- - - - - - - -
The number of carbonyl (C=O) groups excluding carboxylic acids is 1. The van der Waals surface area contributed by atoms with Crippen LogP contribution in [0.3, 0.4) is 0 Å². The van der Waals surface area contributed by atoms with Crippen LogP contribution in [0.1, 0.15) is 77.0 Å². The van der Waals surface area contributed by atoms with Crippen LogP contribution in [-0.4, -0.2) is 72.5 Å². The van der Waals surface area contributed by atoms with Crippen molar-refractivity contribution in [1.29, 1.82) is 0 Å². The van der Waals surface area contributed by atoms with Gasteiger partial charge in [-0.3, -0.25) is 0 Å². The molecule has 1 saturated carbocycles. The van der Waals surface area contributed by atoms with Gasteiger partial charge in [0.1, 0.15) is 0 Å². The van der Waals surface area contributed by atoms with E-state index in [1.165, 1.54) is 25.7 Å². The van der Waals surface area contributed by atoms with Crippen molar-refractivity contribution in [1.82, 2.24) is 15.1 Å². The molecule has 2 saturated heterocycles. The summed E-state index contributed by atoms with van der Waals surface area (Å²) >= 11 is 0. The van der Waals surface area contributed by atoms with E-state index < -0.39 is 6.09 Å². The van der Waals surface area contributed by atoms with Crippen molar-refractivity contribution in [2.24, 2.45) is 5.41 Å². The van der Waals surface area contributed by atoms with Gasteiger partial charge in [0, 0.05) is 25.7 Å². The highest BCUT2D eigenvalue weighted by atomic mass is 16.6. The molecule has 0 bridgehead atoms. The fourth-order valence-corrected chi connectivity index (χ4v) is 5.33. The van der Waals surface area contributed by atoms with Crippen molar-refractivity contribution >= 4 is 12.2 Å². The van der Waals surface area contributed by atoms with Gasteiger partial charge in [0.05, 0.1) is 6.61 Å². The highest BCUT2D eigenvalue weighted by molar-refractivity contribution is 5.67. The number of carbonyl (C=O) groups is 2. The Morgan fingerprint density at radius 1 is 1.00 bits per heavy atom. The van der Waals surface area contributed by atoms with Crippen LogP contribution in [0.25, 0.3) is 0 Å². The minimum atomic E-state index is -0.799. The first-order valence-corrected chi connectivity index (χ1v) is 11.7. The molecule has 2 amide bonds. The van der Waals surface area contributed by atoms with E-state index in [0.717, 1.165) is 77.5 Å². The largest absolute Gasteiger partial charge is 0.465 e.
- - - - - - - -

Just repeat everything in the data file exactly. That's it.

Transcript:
The number of carbonyl (C=O) groups excluding carboxylic acids is 1. The van der Waals surface area contributed by atoms with Crippen LogP contribution in [0.3, 0.4) is 0 Å². The van der Waals surface area contributed by atoms with Crippen LogP contribution in [0.1, 0.15) is 77.0 Å². The van der Waals surface area contributed by atoms with Crippen LogP contribution in [-0.4, -0.2) is 72.5 Å². The van der Waals surface area contributed by atoms with Crippen molar-refractivity contribution in [1.29, 1.82) is 0 Å². The van der Waals surface area contributed by atoms with Gasteiger partial charge in [-0.3, -0.25) is 0 Å². The molecule has 1 saturated carbocycles. The van der Waals surface area contributed by atoms with Gasteiger partial charge in [0.1, 0.15) is 0 Å². The van der Waals surface area contributed by atoms with E-state index in [1.165, 1.54) is 25.7 Å². The van der Waals surface area contributed by atoms with Crippen molar-refractivity contribution in [1.82, 2.24) is 15.1 Å². The molecule has 2 saturated heterocycles. The summed E-state index contributed by atoms with van der Waals surface area (Å²) >= 11 is 0. The van der Waals surface area contributed by atoms with E-state index < -0.39 is 6.09 Å². The van der Waals surface area contributed by atoms with Crippen molar-refractivity contribution in [2.24, 2.45) is 5.41 Å². The van der Waals surface area contributed by atoms with Gasteiger partial charge in [0, 0.05) is 25.7 Å². The highest BCUT2D eigenvalue weighted by atomic mass is 16.6. The molecule has 0 bridgehead atoms. The fourth-order valence-corrected chi connectivity index (χ4v) is 5.33. The van der Waals surface area contributed by atoms with Crippen molar-refractivity contribution >= 4 is 12.2 Å². The van der Waals surface area contributed by atoms with Gasteiger partial charge in [0.05, 0.1) is 6.61 Å². The highest BCUT2D eigenvalue weighted by molar-refractivity contribution is 5.67. The number of carbonyl (C=O) groups is 2. The Morgan fingerprint density at radius 1 is 1.00 bits per heavy atom. The van der Waals surface area contributed by atoms with Crippen LogP contribution in [0.25, 0.3) is 0 Å². The minimum atomic E-state index is -0.799. The first-order valence-corrected chi connectivity index (χ1v) is 11.7. The molecule has 2 amide bonds. The van der Waals surface area contributed by atoms with E-state index in [0.717, 1.165) is 77.5 Å². The largest absolute Gasteiger partial charge is 0.465 e.